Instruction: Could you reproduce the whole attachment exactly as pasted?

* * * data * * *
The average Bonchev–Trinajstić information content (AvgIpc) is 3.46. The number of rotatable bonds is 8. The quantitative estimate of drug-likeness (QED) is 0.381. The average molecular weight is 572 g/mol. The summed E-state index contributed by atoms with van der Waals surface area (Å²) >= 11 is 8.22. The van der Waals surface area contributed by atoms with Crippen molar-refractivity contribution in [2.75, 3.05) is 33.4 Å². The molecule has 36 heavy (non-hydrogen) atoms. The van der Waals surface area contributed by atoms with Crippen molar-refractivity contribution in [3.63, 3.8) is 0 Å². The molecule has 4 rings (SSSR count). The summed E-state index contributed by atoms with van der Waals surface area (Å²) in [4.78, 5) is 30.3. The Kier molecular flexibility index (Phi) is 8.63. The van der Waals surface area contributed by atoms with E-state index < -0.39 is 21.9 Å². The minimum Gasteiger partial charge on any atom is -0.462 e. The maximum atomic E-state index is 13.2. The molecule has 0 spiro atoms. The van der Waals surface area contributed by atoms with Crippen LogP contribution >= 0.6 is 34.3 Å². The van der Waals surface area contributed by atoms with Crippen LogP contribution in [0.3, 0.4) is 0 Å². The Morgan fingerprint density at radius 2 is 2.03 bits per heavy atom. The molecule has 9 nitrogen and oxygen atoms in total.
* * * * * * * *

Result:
The average Bonchev–Trinajstić information content (AvgIpc) is 3.46. The number of rotatable bonds is 8. The quantitative estimate of drug-likeness (QED) is 0.381. The average molecular weight is 572 g/mol. The summed E-state index contributed by atoms with van der Waals surface area (Å²) >= 11 is 8.22. The van der Waals surface area contributed by atoms with Crippen molar-refractivity contribution in [2.75, 3.05) is 33.4 Å². The molecule has 36 heavy (non-hydrogen) atoms. The van der Waals surface area contributed by atoms with Crippen molar-refractivity contribution in [3.63, 3.8) is 0 Å². The molecule has 4 rings (SSSR count). The summed E-state index contributed by atoms with van der Waals surface area (Å²) in [4.78, 5) is 30.3. The Kier molecular flexibility index (Phi) is 8.63. The van der Waals surface area contributed by atoms with E-state index < -0.39 is 21.9 Å². The minimum Gasteiger partial charge on any atom is -0.462 e. The maximum atomic E-state index is 13.2. The molecule has 0 spiro atoms. The van der Waals surface area contributed by atoms with Crippen LogP contribution >= 0.6 is 34.3 Å². The van der Waals surface area contributed by atoms with Crippen LogP contribution in [0.3, 0.4) is 0 Å². The Morgan fingerprint density at radius 2 is 2.03 bits per heavy atom. The molecule has 9 nitrogen and oxygen atoms in total.